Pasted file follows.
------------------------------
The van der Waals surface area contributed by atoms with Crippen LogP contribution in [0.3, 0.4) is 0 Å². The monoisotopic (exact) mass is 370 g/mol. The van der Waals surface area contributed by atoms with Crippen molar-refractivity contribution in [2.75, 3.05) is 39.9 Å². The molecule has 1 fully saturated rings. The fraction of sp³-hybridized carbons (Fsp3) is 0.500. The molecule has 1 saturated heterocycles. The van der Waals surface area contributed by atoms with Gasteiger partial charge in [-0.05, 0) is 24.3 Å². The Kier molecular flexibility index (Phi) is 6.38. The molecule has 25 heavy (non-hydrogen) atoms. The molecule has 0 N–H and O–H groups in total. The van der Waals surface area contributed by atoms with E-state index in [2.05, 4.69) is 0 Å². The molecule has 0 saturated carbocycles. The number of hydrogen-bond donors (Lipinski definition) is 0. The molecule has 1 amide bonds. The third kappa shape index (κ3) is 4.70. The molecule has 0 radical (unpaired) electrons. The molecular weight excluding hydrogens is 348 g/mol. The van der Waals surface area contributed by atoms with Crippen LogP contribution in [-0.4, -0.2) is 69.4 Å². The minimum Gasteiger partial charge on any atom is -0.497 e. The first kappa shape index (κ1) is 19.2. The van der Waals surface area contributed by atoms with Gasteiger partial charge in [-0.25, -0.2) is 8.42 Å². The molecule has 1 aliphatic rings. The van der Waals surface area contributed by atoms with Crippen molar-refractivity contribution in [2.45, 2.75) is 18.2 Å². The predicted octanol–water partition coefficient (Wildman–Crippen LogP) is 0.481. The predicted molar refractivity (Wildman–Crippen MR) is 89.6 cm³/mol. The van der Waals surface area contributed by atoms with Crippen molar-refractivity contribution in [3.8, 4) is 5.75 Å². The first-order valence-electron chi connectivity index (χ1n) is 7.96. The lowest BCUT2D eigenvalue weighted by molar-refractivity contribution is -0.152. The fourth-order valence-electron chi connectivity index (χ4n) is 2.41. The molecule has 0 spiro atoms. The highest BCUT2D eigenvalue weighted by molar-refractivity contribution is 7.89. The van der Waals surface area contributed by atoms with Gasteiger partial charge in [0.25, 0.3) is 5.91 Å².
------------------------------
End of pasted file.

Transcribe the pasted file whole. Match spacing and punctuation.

The van der Waals surface area contributed by atoms with Crippen LogP contribution in [0.3, 0.4) is 0 Å². The monoisotopic (exact) mass is 370 g/mol. The van der Waals surface area contributed by atoms with Crippen molar-refractivity contribution in [2.75, 3.05) is 39.9 Å². The molecule has 1 fully saturated rings. The fraction of sp³-hybridized carbons (Fsp3) is 0.500. The molecule has 1 saturated heterocycles. The van der Waals surface area contributed by atoms with Gasteiger partial charge in [-0.05, 0) is 24.3 Å². The Kier molecular flexibility index (Phi) is 6.38. The molecule has 25 heavy (non-hydrogen) atoms. The molecule has 0 N–H and O–H groups in total. The van der Waals surface area contributed by atoms with E-state index in [2.05, 4.69) is 0 Å². The molecule has 0 saturated carbocycles. The number of hydrogen-bond donors (Lipinski definition) is 0. The molecule has 1 amide bonds. The third kappa shape index (κ3) is 4.70. The molecule has 0 radical (unpaired) electrons. The molecular weight excluding hydrogens is 348 g/mol. The van der Waals surface area contributed by atoms with Crippen LogP contribution in [-0.4, -0.2) is 69.4 Å². The minimum Gasteiger partial charge on any atom is -0.497 e. The first kappa shape index (κ1) is 19.2. The van der Waals surface area contributed by atoms with Gasteiger partial charge in [-0.25, -0.2) is 8.42 Å². The molecule has 1 aliphatic rings. The van der Waals surface area contributed by atoms with Crippen molar-refractivity contribution in [2.45, 2.75) is 18.2 Å². The predicted octanol–water partition coefficient (Wildman–Crippen LogP) is 0.481. The predicted molar refractivity (Wildman–Crippen MR) is 89.6 cm³/mol. The van der Waals surface area contributed by atoms with Crippen molar-refractivity contribution in [3.8, 4) is 5.75 Å². The first-order valence-electron chi connectivity index (χ1n) is 7.96. The lowest BCUT2D eigenvalue weighted by molar-refractivity contribution is -0.152. The fourth-order valence-electron chi connectivity index (χ4n) is 2.41. The molecule has 0 spiro atoms. The highest BCUT2D eigenvalue weighted by molar-refractivity contribution is 7.89. The van der Waals surface area contributed by atoms with Gasteiger partial charge in [0.25, 0.3) is 5.91 Å².